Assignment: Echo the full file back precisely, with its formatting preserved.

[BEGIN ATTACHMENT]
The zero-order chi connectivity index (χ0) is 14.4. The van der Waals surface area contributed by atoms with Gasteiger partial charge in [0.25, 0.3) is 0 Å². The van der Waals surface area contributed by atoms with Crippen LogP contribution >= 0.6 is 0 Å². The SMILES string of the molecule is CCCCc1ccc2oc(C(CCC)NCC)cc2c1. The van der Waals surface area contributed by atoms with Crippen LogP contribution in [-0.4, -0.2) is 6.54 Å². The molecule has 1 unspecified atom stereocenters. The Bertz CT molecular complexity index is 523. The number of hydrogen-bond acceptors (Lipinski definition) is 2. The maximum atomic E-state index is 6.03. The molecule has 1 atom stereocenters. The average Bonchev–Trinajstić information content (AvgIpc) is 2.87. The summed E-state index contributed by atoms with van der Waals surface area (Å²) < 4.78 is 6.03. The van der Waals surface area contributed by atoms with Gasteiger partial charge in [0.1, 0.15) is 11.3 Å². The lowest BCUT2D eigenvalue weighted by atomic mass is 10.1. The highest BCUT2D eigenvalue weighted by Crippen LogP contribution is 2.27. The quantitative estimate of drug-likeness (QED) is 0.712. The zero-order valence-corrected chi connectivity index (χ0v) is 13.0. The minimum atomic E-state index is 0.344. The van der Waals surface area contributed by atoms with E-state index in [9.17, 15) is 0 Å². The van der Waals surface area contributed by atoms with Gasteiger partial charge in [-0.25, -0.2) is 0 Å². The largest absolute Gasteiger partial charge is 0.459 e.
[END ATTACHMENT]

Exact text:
The zero-order chi connectivity index (χ0) is 14.4. The van der Waals surface area contributed by atoms with Gasteiger partial charge in [0.25, 0.3) is 0 Å². The van der Waals surface area contributed by atoms with Crippen LogP contribution >= 0.6 is 0 Å². The SMILES string of the molecule is CCCCc1ccc2oc(C(CCC)NCC)cc2c1. The van der Waals surface area contributed by atoms with Crippen LogP contribution in [-0.4, -0.2) is 6.54 Å². The molecule has 1 unspecified atom stereocenters. The Bertz CT molecular complexity index is 523. The number of hydrogen-bond acceptors (Lipinski definition) is 2. The maximum atomic E-state index is 6.03. The molecule has 1 atom stereocenters. The average Bonchev–Trinajstić information content (AvgIpc) is 2.87. The summed E-state index contributed by atoms with van der Waals surface area (Å²) < 4.78 is 6.03. The van der Waals surface area contributed by atoms with Gasteiger partial charge in [0.1, 0.15) is 11.3 Å². The lowest BCUT2D eigenvalue weighted by atomic mass is 10.1. The highest BCUT2D eigenvalue weighted by Crippen LogP contribution is 2.27. The quantitative estimate of drug-likeness (QED) is 0.712. The zero-order valence-corrected chi connectivity index (χ0v) is 13.0. The minimum atomic E-state index is 0.344. The van der Waals surface area contributed by atoms with E-state index in [9.17, 15) is 0 Å². The van der Waals surface area contributed by atoms with Gasteiger partial charge in [-0.25, -0.2) is 0 Å². The largest absolute Gasteiger partial charge is 0.459 e.